Idaho officials and U.S. Forest Service land managers are quietly working on an expanded land management approach that could help revitalize some of Idaho’s remote rural communities’ economies and add additional protections for recreational users, resort areas and expanding homes in those regions.
The projects have mostly been beneath the public radar, but recently Idaho and federal officials identified some 6,700 square miles of land within the state as good candidates for landscape-sized efforts to thin dense timber, improve access, reduce fire threats to nearby towns and protect the human/forest lands interface.
The Shared Stewardship projects are mostly in Northern and North Central Idaho, but huge parcels of at-risk lands and timber extend into Eastern Idaho and into Blaine County where the Beaver Creek fire in 2013 torched over 100,000 acres and threatened the towns of Ketchum, Hailey and Sun Valley. Today, bleak hillsides and charred timber still give evidence of the fire’s ferocity.
The new forest stewardship program allows the state to participate in expanded federal timber sales, the proceeds from which would go toward restoration. Federal laws such as the National Environmental Policy Act (NEPA) would remain in place, as would EPA regulations on stream water quality.
Nor would it alter protections for areas like wilderness designations, river courses and parks or popular recreation sites. Importantly, there wouldn’t be any transfers of land ownership; the lands would remain federal property.
The stewardship cooperative efforts are an outgrowth of earlier initiatives beginning in 2014 and 2015 with new federal provisions in the 2014 Farm Bill that essentially invited states to create new working agreements with federal forest managers.
One goal was, and is, to stabilize timber-dependent economies in much of Idaho’s back-country areas where prior federal “no cut” philosophies have destroyed local economies and led to monstrous wildfires.
I served on a legislative interim committee in 2014 to hear community comments on the idea. We travelled the state widely, to place like Kamiah, St. Maries, Sandpoint, Twin Falls and Hailey. Everywhere, we heard similar stories of how past policies of “no cut” and “leave it alone” and “let it burn” had let to horrific wildfires, loss of marketable timber, and reduced recreational use.
In several cases, whole communities were closely threatened and saved only through the Herculean efforts of firefighters who risked their lives. Only in one community, Hailey, did environmental activists not support changes.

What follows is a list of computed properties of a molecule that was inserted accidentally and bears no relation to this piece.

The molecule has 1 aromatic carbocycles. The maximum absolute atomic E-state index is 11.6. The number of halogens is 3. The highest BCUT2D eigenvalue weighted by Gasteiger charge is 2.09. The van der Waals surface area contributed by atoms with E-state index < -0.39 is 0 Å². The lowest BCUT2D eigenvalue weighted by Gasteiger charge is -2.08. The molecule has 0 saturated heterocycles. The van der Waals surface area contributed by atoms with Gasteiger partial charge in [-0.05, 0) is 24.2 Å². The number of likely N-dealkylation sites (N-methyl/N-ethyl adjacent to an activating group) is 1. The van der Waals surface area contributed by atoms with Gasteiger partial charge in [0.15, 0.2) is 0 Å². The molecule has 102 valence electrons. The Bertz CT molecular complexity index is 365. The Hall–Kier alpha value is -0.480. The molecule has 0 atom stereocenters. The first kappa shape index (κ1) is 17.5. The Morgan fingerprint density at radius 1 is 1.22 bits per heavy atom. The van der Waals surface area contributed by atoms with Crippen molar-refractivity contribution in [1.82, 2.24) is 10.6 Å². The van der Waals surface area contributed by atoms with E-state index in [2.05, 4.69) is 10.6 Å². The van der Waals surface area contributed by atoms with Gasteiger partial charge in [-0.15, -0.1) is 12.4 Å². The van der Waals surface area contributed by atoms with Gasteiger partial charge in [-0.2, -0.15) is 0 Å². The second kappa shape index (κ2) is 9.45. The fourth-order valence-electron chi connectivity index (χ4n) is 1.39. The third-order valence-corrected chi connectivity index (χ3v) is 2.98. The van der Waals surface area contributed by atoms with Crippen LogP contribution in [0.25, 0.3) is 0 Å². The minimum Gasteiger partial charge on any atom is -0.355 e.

Our report, approved by the Legislature in 2015, laid the groundwork for this year’s expansion, which potentially could include over 6 million acres in Idaho.
At first, the idea of cooperative forest and range management was viewed suspiciously by environmental groups, which feared it would lead to privatization. But that’s not in the cards. Indeed, the 2015 Legislative resolution (SJR 126, 2015 session) specifically calls for more access, not less.
But now, with increased fire threats from fuel buildup and diminishing fire-fighting funds at the federal level, managers are looking at this new model. It’s also getting scrutiny in other states in the West as they face similar issues with fire threats and diminishing money.
Launched by the Otter administration and now being expanded by Gov. Brad Little and the Idaho Department of Lands, the stewardship projects represent an intriguing path forward for the state.
The new report, released July 2, identifies 50 high-priority drainages and landscapes where projects would likely be effective, including reforestation, selective cutting and prescribed small burns.
Some of the landscapes are sparsely timbered, but others have dense stands, with up to 27 million board feet/acre. At an estimated 18 jobs per million board feet, a program like this would clearly help Idaho economies in areas where much help is needed (For more information, see Idaho Department of Lands website at www.idl.idaho.gov.) It’s a case where looking for solutions is paying off.
Now if it could be expanded even more to include BLM lands in Southern Idaho, that would be huge. Range managers know the importance of grazing to keep fuels in check. Except among some far-out activists, the cooperative stewardship model on more public lands would be a positive step indeed.